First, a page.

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The flowers of Spring may wither,—the hope of

Summer fade,— The Autumn droop in Winter,—the birds forsake

the shade,— The wind be lull'd,—the sun and moon forget their

old decree, But we in Nature's latest hour, O Lord! will cling

to Thee.

Bishop Heber

CCVIII

THE LONGEST DA Y.

Let us quit the leafy arbour,
And the torrent murmuring by;

For the sun is in his harbour,
Weary of the open sky.

Evening now unbinds the fetters
Fashion'd by the glowing light;

All that breathe are thankful debtors
To the harbinger of night.

Yet by some grave thoughts attended
Eve renews her calm career;

For the day that now is ended,
Is the longest of the year.

Summer ebbs; each day that follows

Is a reflux from on high,
Tending to the darksome hollows

Where the frosts of winter lie.

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He who governs the creation,

In His providence, assigned
Such a gradual declination

To the life of human kind.

Yet we mark it not; fruits redden,

Fresh flowers blow, as flowers have blown,

And the heart is loth to deaden
Hopes that she so long hath known.

Be thou wiser, youthful maiden!

And, when thy decline shall come,
Let not flowers, or bough fruit-laden,

Hide the knowledge of thy doom.

Now, e'en now, ere wrapp'd in slumber,

Fix thine eyes upon the sea
That absorbs time, space, and number,—

Look thou to eternity!

W. Wordsworth

ccix BUBBLES UNDER ICE

Hast thou seen with flash incessant

Bubbles gliding under ice,
Bodied forth, and evanescent,

No one knows by what device?

Such are thoughts—a wind-swept meadow

Mimicking a troubled sea,
Such is life; and death a shadow

From the rock Eternity!

W. Wordsworth

ccx

A-MA YING

Yes, surely there's a love abroad
Through every nerve of Nature playing;

And all between the sky and sod,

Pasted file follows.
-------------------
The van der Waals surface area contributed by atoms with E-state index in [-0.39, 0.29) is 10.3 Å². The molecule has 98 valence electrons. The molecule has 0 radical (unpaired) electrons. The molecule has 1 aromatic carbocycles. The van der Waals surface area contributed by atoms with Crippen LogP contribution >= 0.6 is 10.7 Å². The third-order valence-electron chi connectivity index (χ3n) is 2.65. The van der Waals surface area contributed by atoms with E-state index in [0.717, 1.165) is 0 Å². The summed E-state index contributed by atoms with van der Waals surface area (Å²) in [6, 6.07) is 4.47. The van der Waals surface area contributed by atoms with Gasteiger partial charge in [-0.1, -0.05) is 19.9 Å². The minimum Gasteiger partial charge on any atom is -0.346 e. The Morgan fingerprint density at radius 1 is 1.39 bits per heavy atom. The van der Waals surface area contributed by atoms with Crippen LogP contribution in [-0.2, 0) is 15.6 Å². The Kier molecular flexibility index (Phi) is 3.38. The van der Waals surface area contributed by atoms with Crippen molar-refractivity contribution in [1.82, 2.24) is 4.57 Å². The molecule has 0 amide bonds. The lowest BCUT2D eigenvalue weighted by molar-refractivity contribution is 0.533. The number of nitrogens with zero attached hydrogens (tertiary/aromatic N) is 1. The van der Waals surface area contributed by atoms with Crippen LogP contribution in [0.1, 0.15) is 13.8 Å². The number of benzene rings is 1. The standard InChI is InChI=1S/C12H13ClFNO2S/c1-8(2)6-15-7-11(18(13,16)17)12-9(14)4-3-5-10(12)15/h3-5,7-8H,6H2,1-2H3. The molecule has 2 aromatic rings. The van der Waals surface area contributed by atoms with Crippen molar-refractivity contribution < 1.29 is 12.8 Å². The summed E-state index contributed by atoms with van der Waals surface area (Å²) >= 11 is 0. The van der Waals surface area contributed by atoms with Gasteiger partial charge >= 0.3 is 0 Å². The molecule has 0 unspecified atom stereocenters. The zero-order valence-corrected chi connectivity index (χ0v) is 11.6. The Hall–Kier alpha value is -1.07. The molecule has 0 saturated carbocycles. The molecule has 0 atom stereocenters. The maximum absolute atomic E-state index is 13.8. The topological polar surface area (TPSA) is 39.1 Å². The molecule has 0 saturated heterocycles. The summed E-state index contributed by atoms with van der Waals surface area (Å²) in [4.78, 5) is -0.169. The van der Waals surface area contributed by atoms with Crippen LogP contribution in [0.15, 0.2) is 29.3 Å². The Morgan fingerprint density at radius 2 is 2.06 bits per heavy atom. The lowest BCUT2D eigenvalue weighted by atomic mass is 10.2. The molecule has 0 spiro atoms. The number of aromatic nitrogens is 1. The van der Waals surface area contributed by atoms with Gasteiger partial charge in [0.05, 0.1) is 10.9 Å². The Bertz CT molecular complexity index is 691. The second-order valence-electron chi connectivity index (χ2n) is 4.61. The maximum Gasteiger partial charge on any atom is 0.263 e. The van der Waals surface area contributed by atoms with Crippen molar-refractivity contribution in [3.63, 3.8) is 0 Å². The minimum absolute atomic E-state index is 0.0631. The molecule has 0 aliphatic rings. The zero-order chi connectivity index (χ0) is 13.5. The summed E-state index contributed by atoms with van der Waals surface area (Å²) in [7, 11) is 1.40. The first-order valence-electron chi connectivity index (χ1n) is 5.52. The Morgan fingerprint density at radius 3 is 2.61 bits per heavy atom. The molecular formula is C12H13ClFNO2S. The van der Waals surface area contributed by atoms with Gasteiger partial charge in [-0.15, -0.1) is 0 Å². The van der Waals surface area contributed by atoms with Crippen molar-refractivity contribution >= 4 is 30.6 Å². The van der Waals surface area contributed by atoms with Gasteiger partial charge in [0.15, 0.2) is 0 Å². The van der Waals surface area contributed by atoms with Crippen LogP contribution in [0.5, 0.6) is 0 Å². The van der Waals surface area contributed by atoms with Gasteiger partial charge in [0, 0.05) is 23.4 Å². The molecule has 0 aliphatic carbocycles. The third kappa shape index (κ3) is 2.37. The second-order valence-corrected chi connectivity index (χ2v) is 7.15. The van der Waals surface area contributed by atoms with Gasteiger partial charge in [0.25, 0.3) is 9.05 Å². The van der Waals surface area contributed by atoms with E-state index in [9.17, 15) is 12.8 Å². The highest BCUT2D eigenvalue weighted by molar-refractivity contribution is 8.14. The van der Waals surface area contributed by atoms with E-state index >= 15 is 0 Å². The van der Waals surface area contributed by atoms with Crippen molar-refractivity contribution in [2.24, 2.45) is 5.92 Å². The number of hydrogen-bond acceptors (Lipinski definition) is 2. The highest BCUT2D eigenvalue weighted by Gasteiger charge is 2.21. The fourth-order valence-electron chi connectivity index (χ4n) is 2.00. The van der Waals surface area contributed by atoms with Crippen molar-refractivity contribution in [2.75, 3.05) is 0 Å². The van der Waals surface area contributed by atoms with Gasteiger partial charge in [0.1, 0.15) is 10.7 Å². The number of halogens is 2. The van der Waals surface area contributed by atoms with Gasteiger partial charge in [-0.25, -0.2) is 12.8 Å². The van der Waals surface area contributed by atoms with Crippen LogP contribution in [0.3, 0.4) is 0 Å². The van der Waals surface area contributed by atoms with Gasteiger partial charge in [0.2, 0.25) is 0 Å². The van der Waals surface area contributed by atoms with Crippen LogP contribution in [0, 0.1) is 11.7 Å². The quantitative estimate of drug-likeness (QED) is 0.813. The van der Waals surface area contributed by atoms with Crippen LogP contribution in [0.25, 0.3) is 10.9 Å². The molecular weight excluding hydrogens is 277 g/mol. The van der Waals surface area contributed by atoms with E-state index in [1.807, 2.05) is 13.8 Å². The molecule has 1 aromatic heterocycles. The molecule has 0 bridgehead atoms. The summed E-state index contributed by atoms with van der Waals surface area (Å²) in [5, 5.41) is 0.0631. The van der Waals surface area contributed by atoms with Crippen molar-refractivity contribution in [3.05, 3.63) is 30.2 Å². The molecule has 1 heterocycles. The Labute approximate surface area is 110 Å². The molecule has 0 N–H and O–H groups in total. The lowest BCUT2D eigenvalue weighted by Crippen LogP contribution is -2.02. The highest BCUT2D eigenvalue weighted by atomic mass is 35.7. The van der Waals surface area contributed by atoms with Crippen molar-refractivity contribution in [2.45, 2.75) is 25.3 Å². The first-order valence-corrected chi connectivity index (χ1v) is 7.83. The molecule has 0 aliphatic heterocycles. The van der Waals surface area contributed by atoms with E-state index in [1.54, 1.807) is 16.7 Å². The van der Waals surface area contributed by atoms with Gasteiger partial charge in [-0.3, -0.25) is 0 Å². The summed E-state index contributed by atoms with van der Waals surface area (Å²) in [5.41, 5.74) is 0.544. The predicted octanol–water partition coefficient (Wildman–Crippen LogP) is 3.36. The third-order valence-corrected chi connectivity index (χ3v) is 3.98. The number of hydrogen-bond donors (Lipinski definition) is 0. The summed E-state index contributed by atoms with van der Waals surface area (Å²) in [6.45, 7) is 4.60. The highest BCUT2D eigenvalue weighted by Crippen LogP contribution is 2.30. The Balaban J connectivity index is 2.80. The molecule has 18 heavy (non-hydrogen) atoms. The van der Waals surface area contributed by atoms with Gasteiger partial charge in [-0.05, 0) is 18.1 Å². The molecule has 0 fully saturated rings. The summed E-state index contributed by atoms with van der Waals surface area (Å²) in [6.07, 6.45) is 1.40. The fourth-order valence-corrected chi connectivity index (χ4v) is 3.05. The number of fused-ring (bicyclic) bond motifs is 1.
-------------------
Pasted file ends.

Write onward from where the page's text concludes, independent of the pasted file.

All, all the world has gone a-Maying.

O, wherefore do I sit and give

My fancy up to idle playing? Too well I know the half who live,

One half the world, is not a-Maying.

Where are the dwellers of the lanes,

The alleys of the stifled city? Where the waste forms whose sad remains

Woo death to come for very pity?

Where they who tend the busy loom,
With pallid cheek, and torn apparel?

The buds they weave will never bloom,
Their staring birds will never caroL

And where the young of every size

The factories draw from every bye-way;

Whose violets are each other's eyes,
But dull as by a dusty highway?

Whose cotton lilies only grow

'Mid whirring wheels, or jarring spindles? Their roses in the hectic glow

To tell how fast the small life dwindles.

Where are the dusky miners ?—they
Who, ever in the earth descending,

Know well the night before their May
Is one which has in life no ending?

To them 'tis still a joy, I ween,

To know, while through the darkness going, That o'er their heads the smiling queen

Stands with her countless garlands glowing.

O ye who toil in living tombs
Of light, or dark, no rest receiving,

Far o'er your heads a May time blooms—
O then be patient, and believing.

Be patient; when earth's winter fails—
The weary night, which keeps ye staying,—

Then through the broad celestial vales
Your spirits shall go out a-Maying.

T. B. Read

CCXI

SUNNY DA YS IN WINTER

Summer is a glorious season,
Warm, and bright, and pleasant;

But the past is not a reason
To despise the present:

So, while health can climb the mountain,
And the log lights up the hall,
There are sunny days in winter, after all!

Spring, no doubt, hath faded from us,

Maiden-like in charms;
Summer, too, with all her promise,

Perish'd in our arms:
But the memory of the vanish'd

Whom our hearts recall,
Maketh sunny days in winter, after all!

True, there's scarce a flower that bloometh—

All the best are dead;
But the wall-flower still perfumeth

Yonder garden bed;
And the arbutus, pearl-blossom'd,

Hangs its coral ball:
There are sunny days in winter, after all!

Summer trees are pretty—very,

And I love them well;
But this holly's glistening berry

None of those excel.
While the fir can warm the landscape,

And the ivy clothes the wall,
There are sunny days in winter, after all!

Sunny hours in every season

Wait the innocent;—
Those who taste with love and reason

What their God has sent;
Those who neither soar too highly,

Nor too lowly fall,
Feel the sunny days of winter, after all 1

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